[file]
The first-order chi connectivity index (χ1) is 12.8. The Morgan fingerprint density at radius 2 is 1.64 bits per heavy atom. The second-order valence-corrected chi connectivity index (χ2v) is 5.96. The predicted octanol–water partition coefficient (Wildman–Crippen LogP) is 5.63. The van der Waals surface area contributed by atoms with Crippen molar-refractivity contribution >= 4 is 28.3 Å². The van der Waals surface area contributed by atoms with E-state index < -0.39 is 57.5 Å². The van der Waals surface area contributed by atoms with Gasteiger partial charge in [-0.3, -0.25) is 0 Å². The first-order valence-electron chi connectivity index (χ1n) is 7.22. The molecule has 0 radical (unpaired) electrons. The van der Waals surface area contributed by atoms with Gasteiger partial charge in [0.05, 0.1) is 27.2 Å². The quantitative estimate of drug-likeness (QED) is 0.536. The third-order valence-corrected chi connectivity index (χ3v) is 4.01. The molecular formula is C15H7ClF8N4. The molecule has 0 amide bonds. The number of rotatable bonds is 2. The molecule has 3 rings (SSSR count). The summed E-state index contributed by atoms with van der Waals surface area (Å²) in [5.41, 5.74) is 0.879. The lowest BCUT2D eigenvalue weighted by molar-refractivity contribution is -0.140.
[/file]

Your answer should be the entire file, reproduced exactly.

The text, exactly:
The first-order chi connectivity index (χ1) is 12.8. The Morgan fingerprint density at radius 2 is 1.64 bits per heavy atom. The second-order valence-corrected chi connectivity index (χ2v) is 5.96. The predicted octanol–water partition coefficient (Wildman–Crippen LogP) is 5.63. The van der Waals surface area contributed by atoms with Crippen molar-refractivity contribution >= 4 is 28.3 Å². The van der Waals surface area contributed by atoms with E-state index < -0.39 is 57.5 Å². The van der Waals surface area contributed by atoms with Gasteiger partial charge in [-0.3, -0.25) is 0 Å². The first-order valence-electron chi connectivity index (χ1n) is 7.22. The molecule has 0 radical (unpaired) electrons. The van der Waals surface area contributed by atoms with Gasteiger partial charge in [0.05, 0.1) is 27.2 Å². The quantitative estimate of drug-likeness (QED) is 0.536. The third-order valence-corrected chi connectivity index (χ3v) is 4.01. The molecular formula is C15H7ClF8N4. The molecule has 0 amide bonds. The number of rotatable bonds is 2. The molecule has 3 rings (SSSR count). The summed E-state index contributed by atoms with van der Waals surface area (Å²) in [5.41, 5.74) is 0.879. The lowest BCUT2D eigenvalue weighted by molar-refractivity contribution is -0.140.